Harry has another post, from an anonymous contributor, reacting to a comment of mine. Here is my response:
First I would like to commend the OP for both the substance and tone of his comment. I welcome any debate when it is free of animosity and rancor.
As to your post, I am an amateur student of history, who also had, and knew well, multiple relatives from Der Alter Heim. I was friendly with many survivors, including a talmid muvak of the Mir and Kaminentz. To the best of my knowledge, your understanding of Litivsh history is inaccurate and furthermore, fails to place it in the correct context.
In a nutshell, up until the days of the enlightenment (starting approx. late 18th century) Litvish Jewry was what we call today Charedi in every way (except Kollel, which I will discuss later). They looked, spoke, acted and lived as we do. Then, Haskala came along and caused tremendous damage among Frum Jews throughout the globe. The country hardest hit was Germany leading to great Tzadik RSR”H and his community.
In the Lita, the damage was almost as severe. Most Litvish Jews at the turn of the 20th century were not religious. The “gass” (street) was frei, the communal organization were controlled by maskilim and the overall ruach was tilted strongly to the ways of enlightenment over those of the Torah. As told to me by an old Litivishe Yid, the decision was made to accommodate the prevailing winds in matters that were not of supreme importance i.e. modes of dress. That was the only way the shrinking community of shlomei emunei yisroel could survive. As it were, yeshiva bochurim has tremendous difficulty finding a shidduch, nobody wanted the “bench-kvetchers”. Had they kept the out-dated livush and similar stuff, the result would have been catastrophic. So a CHANGE was made, biles breiera, reluctantly. To claim this bidieved as a new mesora is inaccurate and was specifically denied to me by a number of Litvishe Jews from Der Heim.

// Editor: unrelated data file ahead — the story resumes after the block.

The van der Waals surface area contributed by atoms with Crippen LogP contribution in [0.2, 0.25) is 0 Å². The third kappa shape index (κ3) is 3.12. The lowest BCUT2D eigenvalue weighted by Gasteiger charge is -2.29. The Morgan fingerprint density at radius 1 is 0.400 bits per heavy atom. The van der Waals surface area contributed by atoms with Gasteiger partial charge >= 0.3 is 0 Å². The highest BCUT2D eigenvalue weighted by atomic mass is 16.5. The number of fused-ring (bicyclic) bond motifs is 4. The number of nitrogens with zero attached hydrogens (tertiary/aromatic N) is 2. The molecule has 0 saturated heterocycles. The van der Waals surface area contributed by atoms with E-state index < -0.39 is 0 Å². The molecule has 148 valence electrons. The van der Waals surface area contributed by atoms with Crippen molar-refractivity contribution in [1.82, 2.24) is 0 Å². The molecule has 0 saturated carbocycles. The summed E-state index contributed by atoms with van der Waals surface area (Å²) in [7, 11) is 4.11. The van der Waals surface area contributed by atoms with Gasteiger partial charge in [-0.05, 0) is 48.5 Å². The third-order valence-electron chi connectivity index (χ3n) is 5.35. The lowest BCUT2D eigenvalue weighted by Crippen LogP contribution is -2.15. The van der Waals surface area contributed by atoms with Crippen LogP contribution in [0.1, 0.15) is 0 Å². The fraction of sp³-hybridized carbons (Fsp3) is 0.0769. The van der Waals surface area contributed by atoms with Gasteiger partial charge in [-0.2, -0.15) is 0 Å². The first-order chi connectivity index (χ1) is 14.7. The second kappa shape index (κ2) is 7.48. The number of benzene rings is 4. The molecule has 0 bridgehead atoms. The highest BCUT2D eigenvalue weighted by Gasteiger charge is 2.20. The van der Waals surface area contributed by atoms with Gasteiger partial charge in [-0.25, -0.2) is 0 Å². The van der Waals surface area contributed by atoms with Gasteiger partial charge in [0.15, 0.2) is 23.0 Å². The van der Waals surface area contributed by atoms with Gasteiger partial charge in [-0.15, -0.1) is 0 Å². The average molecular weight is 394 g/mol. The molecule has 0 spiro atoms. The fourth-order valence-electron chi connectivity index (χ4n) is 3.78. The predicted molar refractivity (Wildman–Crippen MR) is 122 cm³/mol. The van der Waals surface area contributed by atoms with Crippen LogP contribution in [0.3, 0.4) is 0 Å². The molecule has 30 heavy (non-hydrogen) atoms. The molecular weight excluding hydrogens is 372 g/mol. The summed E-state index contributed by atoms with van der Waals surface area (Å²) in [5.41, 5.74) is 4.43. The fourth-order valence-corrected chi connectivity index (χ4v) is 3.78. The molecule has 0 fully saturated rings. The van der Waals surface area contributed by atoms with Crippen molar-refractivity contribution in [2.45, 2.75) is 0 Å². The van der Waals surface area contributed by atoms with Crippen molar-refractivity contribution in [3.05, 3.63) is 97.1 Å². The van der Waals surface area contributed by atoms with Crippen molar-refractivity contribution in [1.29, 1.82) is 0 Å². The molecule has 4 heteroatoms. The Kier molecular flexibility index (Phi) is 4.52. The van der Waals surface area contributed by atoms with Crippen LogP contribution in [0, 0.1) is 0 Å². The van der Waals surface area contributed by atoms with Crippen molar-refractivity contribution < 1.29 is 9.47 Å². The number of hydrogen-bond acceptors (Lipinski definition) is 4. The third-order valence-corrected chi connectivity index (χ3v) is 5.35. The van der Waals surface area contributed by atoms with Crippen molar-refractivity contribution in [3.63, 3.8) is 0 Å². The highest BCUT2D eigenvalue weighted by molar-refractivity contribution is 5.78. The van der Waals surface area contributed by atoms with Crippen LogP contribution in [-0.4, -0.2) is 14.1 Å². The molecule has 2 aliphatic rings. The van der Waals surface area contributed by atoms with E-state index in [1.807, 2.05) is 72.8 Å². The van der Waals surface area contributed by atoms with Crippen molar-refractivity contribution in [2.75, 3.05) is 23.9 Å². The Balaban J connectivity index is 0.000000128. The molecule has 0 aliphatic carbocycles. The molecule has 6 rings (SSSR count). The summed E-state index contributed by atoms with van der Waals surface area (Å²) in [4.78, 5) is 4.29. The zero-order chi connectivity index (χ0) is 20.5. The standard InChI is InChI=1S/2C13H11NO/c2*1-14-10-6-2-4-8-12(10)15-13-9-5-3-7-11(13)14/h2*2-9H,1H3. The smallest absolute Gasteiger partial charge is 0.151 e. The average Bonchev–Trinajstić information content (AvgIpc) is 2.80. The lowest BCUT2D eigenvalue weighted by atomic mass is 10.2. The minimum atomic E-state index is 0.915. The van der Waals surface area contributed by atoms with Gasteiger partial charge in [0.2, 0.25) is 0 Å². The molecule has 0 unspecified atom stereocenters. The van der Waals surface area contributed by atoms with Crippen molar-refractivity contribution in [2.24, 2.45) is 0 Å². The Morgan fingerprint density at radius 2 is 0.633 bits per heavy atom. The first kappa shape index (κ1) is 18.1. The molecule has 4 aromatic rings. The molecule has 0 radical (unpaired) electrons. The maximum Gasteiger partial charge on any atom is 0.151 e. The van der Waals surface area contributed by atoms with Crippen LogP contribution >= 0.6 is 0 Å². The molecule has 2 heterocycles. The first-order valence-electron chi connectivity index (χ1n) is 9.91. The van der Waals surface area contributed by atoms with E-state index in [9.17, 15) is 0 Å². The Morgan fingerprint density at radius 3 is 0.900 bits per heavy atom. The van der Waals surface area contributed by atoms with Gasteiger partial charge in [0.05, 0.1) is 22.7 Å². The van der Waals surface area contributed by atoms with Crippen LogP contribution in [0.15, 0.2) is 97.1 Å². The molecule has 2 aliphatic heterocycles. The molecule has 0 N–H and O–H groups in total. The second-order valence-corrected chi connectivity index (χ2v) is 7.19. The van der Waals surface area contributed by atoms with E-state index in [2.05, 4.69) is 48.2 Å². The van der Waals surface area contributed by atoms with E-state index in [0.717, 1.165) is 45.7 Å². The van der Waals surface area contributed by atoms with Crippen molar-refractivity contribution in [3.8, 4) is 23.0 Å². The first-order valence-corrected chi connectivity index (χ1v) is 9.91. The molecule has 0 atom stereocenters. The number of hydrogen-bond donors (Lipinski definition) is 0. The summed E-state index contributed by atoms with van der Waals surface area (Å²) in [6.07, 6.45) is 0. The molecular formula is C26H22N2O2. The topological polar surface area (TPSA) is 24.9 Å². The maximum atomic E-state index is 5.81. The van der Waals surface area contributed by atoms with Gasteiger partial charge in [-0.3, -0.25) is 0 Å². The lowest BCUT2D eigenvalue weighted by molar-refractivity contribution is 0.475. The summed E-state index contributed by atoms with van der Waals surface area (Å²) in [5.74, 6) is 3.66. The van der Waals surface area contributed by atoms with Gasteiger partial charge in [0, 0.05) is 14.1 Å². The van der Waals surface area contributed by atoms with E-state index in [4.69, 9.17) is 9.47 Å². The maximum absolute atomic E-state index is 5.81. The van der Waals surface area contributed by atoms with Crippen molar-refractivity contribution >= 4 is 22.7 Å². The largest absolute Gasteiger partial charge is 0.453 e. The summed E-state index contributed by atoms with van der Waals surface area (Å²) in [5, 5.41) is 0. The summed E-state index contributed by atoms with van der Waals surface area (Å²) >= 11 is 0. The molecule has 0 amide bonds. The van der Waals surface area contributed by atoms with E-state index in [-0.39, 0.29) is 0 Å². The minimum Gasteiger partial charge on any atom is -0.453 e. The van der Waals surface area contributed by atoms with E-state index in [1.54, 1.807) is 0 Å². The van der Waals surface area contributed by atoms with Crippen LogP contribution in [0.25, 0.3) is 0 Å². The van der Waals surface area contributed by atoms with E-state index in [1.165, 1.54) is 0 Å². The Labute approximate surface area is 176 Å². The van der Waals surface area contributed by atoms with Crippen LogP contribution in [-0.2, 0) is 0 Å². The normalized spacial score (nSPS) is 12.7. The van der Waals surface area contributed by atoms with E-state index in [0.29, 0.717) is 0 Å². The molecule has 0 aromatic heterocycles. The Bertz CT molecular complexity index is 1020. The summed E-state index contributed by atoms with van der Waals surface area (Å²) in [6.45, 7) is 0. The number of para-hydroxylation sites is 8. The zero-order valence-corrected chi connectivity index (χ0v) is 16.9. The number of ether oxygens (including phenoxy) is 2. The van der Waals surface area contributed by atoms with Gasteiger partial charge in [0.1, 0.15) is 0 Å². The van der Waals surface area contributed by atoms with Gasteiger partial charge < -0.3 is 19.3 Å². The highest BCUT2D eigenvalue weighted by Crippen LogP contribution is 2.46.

The proof of this is that EVERY litvishe rov and rosh yeshiva in Der Heim had a beard and a long coat, levush we would call today “Chasidic”. For the MO to claim they are following the litvishe derech is simply untrue (unless their Rabbis intend on wearing a kolpik, as the Netziv did).
Now, on to your post:
Are you really suggesting that the absence of Chardei blogs criticizing MO is a sign of respect for that approach? In the schools, camps, and communities that I have been a part of it is common practice to put down MO as a matter of course. The followers of that hashkafa are considered inferior and “less frum” whether they are condescendingly called Young Israel members, YU students or Mizrachiniks.
I never denied that we consider MO hashkafa to be less frum, we do. I apologize if that is hurtful and it does not reflect on MO INDIVIDUALS, but as an hashkafa they are too far to the left. In this we are not unique. I would imagine that Harry considers some hashkafas beyond the pale, actually I don’t have to imagine, he has specifically said so about Satmar. So what is good for the goose etc.
However we do NOT spend any time bringing this up, not in private and surely not in public for all the world to see. Hence the lack of anti-MO blogs. Hamodia, Yated and most other charedi media do not hock MO. What is said at a shmuz is no different than the anti-charedi shmuzin given by the MO and are confined to their listeners. They are also quite rare. In my 15 years in yeshiva, I never heard a shmuz about MO, we tend to focus on what we need to do to improve on ourselves.
My request was not for the MO to love us, just refrain from attacking us, non-stop, in public. That comments reveal Charedi “disdain” toward MO is not the point, what I said was that we don’t initiate public attacks, and we don’t. Why is it so hard for MO media to reciprocate? The asifa was not directed against MO in any way, any perceived hurt was clearly inadvertent, but the long knives are out, nonetheless.
In those days yeshiva bachurim were encouraged to develop “breidkait” (to have a real breadth of both intellect and personality). They were supposed to be as sophisticated as the world around them but steeped in torah and mitzvos. That is why in all the great yehsivos – including those run by Rav Aharon Kotler – the talmidim were clean shaven and wore gray hats.